Chemotherapy: "Women should eat what they want"
Chemotherapy often affects taste. We explain why in this interview.
Susanne Weg-Remers, Head of the Cancer Information Service at the German Cancer Research Centre. (Photo: Tobias Schwerdt, Wiesenbach)
Some breast cancer patients find that they don’t enjoy their favorite cheese or chocolate while they are having chemotherapy. Why is this so and what can be done about side effects such as nausea and loss of appetite? We talked to Susanne Weg-Remers, head of the Cancer Information Service at the German Cancer Research Centre about it.
Editor: Chemotherapy is often necessary to treat breast cancer. Can this affect taste?
Susanne Weg-Remers: Many patients report taste disorders. Medically, this is not surprising: chemotherapy doesn’t just attack the tumor cells, it affects all cells in the body that divide quickly - including the mucous membrane.*
(Editor’s Note: *This is a medical condition called oral mucositis.)
So, chemotherapy drugs can damage the lining inside our mouth?
Yes, and our intestines. This is one of the reasons many women feel sick or lose their appetite during chemotherapy. However, some also find that their taste changes during the treatment and, for example, feel like eating greasy food, although they didn’t like it before. Others become particularly sensitive to smells. That’s why we advise women to eat whatever they feel like eating.
But then, a diet of just cakes and cookies doesn’t make sense, right?
I honestly never experienced that. Most breast cancer patients have a pretty good sense of what their body needs. Women are closely monitored during chemotherapy: this includes tests that can spot any nutritional deficiencies.
Prevent a sore mouth with ice
What can I do if my mouth is sore?
It is best not to eat very spicy, sour or hot food and to avoid cigarettes and alcohol. These can irritate the lining more. Rinsing the mouth out - with water or saline, for example - and good dental care also help - because any toothache during the treatment makes your mouth hurts twice as much. Another trick is sucking ice cubes during chemotherapy.
Can you explain that?
Because of the ice, less of the active ingredient gets into the cells in the mouth.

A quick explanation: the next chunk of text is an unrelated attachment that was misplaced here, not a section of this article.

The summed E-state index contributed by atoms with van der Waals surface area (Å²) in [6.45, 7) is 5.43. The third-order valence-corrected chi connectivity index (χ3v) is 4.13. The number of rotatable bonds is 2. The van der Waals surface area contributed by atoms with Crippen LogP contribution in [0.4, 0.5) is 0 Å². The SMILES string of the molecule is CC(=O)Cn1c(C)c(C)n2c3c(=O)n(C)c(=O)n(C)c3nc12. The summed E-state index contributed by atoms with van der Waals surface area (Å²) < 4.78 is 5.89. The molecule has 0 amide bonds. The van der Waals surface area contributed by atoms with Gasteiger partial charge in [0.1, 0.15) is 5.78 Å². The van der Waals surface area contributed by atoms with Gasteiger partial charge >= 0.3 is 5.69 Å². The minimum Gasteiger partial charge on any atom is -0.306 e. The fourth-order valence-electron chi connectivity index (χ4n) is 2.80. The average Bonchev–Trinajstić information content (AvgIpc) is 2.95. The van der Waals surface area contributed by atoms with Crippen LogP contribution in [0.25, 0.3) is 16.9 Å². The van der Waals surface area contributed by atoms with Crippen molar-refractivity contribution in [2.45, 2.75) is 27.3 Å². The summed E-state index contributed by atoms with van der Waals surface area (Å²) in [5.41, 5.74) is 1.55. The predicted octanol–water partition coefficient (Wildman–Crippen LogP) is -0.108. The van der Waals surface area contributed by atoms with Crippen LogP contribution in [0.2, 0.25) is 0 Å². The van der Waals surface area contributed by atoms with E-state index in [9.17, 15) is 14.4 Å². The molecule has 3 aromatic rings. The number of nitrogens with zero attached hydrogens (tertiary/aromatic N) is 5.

But chemotherapy is given into the vein.
Yes, but in the body, it is distributed through the bloodstream. By sucking ice cubes, the blood vessels in the mouth contract. As a result, less active ingredient arrives at the sensitive mucous membrane. At least, that's the theory.
Are there tricks to avoid nausea, or do you just have to put up with it?
You never have to just put up with it. Nowadays, there are effective drugs to reduce and prevent nausea. They may be necessary when a patient is having a chemotherapy that is particularly likely to cause nausea or for people who are prone to nausea. For example, women who often get carsick or have severe nausea during pregnancy should tell their doctor. Sometimes it is necessary to try several medications before the nausea is controlled. Another serious side effect of chemotherapy is loss of appetite. That can also lead to weight loss, which you want to avoid.
After chemotherapy, the lining in the mouth recovers quickly.
So, if patients eat too little, they lack energy for the treatment and generally become more susceptible to infections?
Yes. Also, a loss of appetite can be a sign of depression or chronic fatigue syndrome that often occurs during or after chemotherapy. The cause needs to be identified.
How long does it take for the skin in the mouth to recover after stopping chemotherapy?
Usually not longer than a few days to a maximum of two weeks. Fortunately, it regenerates quickly. However, the loss of appetite can persist if, for example, it comes with fatigue.